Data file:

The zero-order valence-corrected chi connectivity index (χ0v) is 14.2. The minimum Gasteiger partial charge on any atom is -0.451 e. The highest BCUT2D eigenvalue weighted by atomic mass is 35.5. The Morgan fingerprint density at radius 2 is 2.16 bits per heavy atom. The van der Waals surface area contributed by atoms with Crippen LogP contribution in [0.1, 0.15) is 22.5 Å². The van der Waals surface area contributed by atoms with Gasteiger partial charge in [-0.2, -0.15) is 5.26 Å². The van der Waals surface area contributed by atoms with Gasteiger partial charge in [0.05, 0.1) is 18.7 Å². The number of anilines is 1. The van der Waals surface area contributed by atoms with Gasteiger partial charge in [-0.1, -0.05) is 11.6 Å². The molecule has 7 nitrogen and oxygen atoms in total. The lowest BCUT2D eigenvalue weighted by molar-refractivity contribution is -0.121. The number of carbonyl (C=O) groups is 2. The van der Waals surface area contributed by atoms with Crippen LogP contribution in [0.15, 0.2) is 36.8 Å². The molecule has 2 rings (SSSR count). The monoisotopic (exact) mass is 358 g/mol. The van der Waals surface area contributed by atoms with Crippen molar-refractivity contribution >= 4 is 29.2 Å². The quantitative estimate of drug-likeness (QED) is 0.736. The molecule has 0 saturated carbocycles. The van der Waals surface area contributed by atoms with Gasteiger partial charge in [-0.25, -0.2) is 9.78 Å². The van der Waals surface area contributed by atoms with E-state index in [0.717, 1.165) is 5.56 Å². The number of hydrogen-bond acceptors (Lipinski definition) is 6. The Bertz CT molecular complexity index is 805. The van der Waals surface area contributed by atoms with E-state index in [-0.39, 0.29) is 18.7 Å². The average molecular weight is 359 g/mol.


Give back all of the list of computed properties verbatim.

The zero-order valence-corrected chi connectivity index (χ0v) is 14.2. The minimum Gasteiger partial charge on any atom is -0.451 e. The highest BCUT2D eigenvalue weighted by atomic mass is 35.5. The Morgan fingerprint density at radius 2 is 2.16 bits per heavy atom. The van der Waals surface area contributed by atoms with Crippen LogP contribution in [0.1, 0.15) is 22.5 Å². The van der Waals surface area contributed by atoms with Gasteiger partial charge in [-0.2, -0.15) is 5.26 Å². The van der Waals surface area contributed by atoms with Gasteiger partial charge in [0.05, 0.1) is 18.7 Å². The number of anilines is 1. The van der Waals surface area contributed by atoms with Gasteiger partial charge in [-0.1, -0.05) is 11.6 Å². The molecule has 7 nitrogen and oxygen atoms in total. The lowest BCUT2D eigenvalue weighted by molar-refractivity contribution is -0.121. The number of carbonyl (C=O) groups is 2. The van der Waals surface area contributed by atoms with Crippen LogP contribution in [0.15, 0.2) is 36.8 Å². The molecule has 2 rings (SSSR count). The monoisotopic (exact) mass is 358 g/mol. The van der Waals surface area contributed by atoms with Crippen molar-refractivity contribution >= 4 is 29.2 Å². The quantitative estimate of drug-likeness (QED) is 0.736. The molecule has 0 saturated carbocycles. The van der Waals surface area contributed by atoms with Gasteiger partial charge in [-0.25, -0.2) is 9.78 Å². The van der Waals surface area contributed by atoms with E-state index in [0.717, 1.165) is 5.56 Å². The number of hydrogen-bond acceptors (Lipinski definition) is 6. The Bertz CT molecular complexity index is 805. The van der Waals surface area contributed by atoms with E-state index in [-0.39, 0.29) is 18.7 Å². The average molecular weight is 359 g/mol.